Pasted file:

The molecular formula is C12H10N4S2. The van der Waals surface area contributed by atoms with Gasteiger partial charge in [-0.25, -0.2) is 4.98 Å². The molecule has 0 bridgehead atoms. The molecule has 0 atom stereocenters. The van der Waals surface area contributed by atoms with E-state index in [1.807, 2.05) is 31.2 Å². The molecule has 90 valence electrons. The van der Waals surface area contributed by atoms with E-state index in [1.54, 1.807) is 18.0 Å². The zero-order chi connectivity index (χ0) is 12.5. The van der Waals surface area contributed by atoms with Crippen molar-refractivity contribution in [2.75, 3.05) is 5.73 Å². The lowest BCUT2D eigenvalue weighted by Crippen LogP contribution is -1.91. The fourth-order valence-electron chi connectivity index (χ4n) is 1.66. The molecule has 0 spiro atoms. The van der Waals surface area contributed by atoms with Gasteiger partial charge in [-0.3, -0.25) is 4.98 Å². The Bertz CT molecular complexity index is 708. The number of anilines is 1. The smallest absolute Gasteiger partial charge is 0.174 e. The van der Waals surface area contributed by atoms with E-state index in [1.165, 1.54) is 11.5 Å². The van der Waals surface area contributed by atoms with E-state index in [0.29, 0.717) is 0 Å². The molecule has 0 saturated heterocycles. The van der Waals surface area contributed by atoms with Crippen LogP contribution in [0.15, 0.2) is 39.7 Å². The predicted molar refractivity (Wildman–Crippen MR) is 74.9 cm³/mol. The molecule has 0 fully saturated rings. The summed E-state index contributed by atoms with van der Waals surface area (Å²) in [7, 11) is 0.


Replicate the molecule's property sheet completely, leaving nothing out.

The molecular formula is C12H10N4S2. The van der Waals surface area contributed by atoms with Gasteiger partial charge in [-0.25, -0.2) is 4.98 Å². The molecule has 0 bridgehead atoms. The molecule has 0 atom stereocenters. The van der Waals surface area contributed by atoms with E-state index in [1.807, 2.05) is 31.2 Å². The molecule has 90 valence electrons. The van der Waals surface area contributed by atoms with E-state index in [1.54, 1.807) is 18.0 Å². The zero-order chi connectivity index (χ0) is 12.5. The van der Waals surface area contributed by atoms with Crippen molar-refractivity contribution in [2.75, 3.05) is 5.73 Å². The lowest BCUT2D eigenvalue weighted by Crippen LogP contribution is -1.91. The fourth-order valence-electron chi connectivity index (χ4n) is 1.66. The molecule has 0 spiro atoms. The van der Waals surface area contributed by atoms with Gasteiger partial charge in [-0.3, -0.25) is 4.98 Å². The Bertz CT molecular complexity index is 708. The number of anilines is 1. The smallest absolute Gasteiger partial charge is 0.174 e. The van der Waals surface area contributed by atoms with E-state index in [1.165, 1.54) is 11.5 Å². The van der Waals surface area contributed by atoms with E-state index in [0.29, 0.717) is 0 Å². The molecule has 0 saturated heterocycles. The van der Waals surface area contributed by atoms with Crippen LogP contribution in [0.15, 0.2) is 39.7 Å². The predicted molar refractivity (Wildman–Crippen MR) is 74.9 cm³/mol. The molecule has 0 fully saturated rings. The summed E-state index contributed by atoms with van der Waals surface area (Å²) in [7, 11) is 0.